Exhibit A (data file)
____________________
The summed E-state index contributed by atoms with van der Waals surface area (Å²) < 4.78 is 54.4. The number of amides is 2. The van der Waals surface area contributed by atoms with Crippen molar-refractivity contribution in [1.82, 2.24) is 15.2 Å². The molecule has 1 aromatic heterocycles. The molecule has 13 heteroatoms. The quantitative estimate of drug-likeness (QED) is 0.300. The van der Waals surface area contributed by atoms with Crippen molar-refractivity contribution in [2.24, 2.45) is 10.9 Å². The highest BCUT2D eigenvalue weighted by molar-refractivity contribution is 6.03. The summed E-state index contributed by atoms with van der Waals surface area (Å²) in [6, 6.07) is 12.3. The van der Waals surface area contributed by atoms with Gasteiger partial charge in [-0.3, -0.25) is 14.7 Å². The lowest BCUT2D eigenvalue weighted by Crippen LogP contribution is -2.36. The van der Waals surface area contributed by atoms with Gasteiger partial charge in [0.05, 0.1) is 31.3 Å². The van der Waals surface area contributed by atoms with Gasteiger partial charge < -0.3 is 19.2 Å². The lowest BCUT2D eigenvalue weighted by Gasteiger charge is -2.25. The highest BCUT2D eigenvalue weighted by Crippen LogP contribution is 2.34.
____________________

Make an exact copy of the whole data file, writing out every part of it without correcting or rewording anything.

The summed E-state index contributed by atoms with van der Waals surface area (Å²) < 4.78 is 54.4. The number of amides is 2. The van der Waals surface area contributed by atoms with Crippen molar-refractivity contribution in [1.82, 2.24) is 15.2 Å². The molecule has 1 aromatic heterocycles. The molecule has 13 heteroatoms. The quantitative estimate of drug-likeness (QED) is 0.300. The van der Waals surface area contributed by atoms with Crippen molar-refractivity contribution in [2.24, 2.45) is 10.9 Å². The highest BCUT2D eigenvalue weighted by molar-refractivity contribution is 6.03. The summed E-state index contributed by atoms with van der Waals surface area (Å²) in [6, 6.07) is 12.3. The van der Waals surface area contributed by atoms with Gasteiger partial charge in [-0.3, -0.25) is 14.7 Å². The lowest BCUT2D eigenvalue weighted by Crippen LogP contribution is -2.36. The van der Waals surface area contributed by atoms with Gasteiger partial charge in [0.05, 0.1) is 31.3 Å². The van der Waals surface area contributed by atoms with Gasteiger partial charge < -0.3 is 19.2 Å². The lowest BCUT2D eigenvalue weighted by Gasteiger charge is -2.25. The highest BCUT2D eigenvalue weighted by Crippen LogP contribution is 2.34.